List of thought processes

It is the physical structure associated with the mind. mind – abstract entity with the cognitive faculties of consciousness, perception, thinking, judgement, and memory. Having a mind is a characteristic of humans, but which also may apply to other life forms.[1][2] Activities taking place in a mind are called mental processes or cognitive (see automated reasoning, below) – general purpose device that can be programmed to carry out a set of arithmetic or logical operations automatically. Graphical dictionary and thesaurus. Physical information. In physics, physical information refers generally to the information that is contained in a physical system.

Physical information

Its usage in quantum mechanics (i.e. quantum information) is important, for example in the concept of quantum entanglement to describe effectively direct or causal relationships between apparently distinct or spatially separated particles. Issues of Information Semantics and Granularity in Cross-Media Publ... Alphabet (Wikipedia EN) A true alphabet has letters for the vowels of a language as well as the consonants.

A history of symbolic notation is important to understand the advantages of the alphabet system over pictoral systems of notation and information. "Both knowledge and ability limit our capacity to understand the concepts represented by alphabetic symbols made into words; there are, therefore, limits to theusefulness of the alpahbetic symbols themselves." (The Information Society, J. Feather 2008, pg 9) – prgilles

The first "true alphabet" in this sense is believed to be the Greek alphabet,[1][2] which is a modified form of the Phoenician alphabet.

Alphabet (Wikipedia EN)

In other types of alphabet either the vowels are not indicated at all, as was the case in the Phoenician alphabet (such systems are known as abjads), or else the vowels are shown by diacritics or modification of consonants, as in the devanagari used in India and Nepal (these systems are known as abugidas or alphasyllabaries). There are dozens of alphabets in use today, the most popular being the Latin alphabet[3] (which was derived from the Greek). Many languages use modified forms of the Latin alphabet, with additional letters formed using diacritical marks. While most alphabets have letters composed of lines (linear writing), there are also exceptions such as the alphabets used in Braille, fingerspelling, and Morse code. Etymology[edit] Ferdinand de Saussure. Ferdinand de Saussure (/sɔːˈsʊr/ or /soʊˈsʊr/; French: [fɛʁdinɑ̃ də sosyʁ]; 26 November 1857 – 22 February 1913) was a Swiss linguist and semiotician whose ideas laid a foundation for many significant developments both in linguistics and semiology in the 20th century.[2][3] He is widely considered one of the fathers of 20th-century linguistics[4][5][6][7] and one of two major fathers (together with Charles Sanders Peirce) of semiotics/semiology.[8] Language is no longer regarded as peripheral to our grasp of the world we live in, but as central to it.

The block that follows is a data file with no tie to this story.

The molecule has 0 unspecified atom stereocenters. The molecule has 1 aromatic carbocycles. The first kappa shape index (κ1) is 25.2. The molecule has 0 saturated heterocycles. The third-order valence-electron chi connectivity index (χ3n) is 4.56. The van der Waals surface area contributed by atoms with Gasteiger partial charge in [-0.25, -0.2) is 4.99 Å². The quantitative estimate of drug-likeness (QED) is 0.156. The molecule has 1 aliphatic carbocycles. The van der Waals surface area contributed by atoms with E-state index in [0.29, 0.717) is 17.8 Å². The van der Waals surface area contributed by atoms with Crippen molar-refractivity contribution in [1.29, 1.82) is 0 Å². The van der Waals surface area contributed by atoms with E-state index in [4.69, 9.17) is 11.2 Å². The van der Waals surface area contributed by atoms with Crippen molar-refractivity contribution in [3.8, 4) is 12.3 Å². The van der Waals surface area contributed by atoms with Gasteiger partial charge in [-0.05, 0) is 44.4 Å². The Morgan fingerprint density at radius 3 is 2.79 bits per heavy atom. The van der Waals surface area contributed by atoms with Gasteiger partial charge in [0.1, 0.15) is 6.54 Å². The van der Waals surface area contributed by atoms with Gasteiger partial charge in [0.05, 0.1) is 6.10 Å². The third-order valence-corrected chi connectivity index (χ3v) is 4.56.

Words are not mere vocal labels or communicational adjuncts superimposed upon an already given order of things. They are collective products of social interaction, essential instruments through which human beings constitute and articulate their world.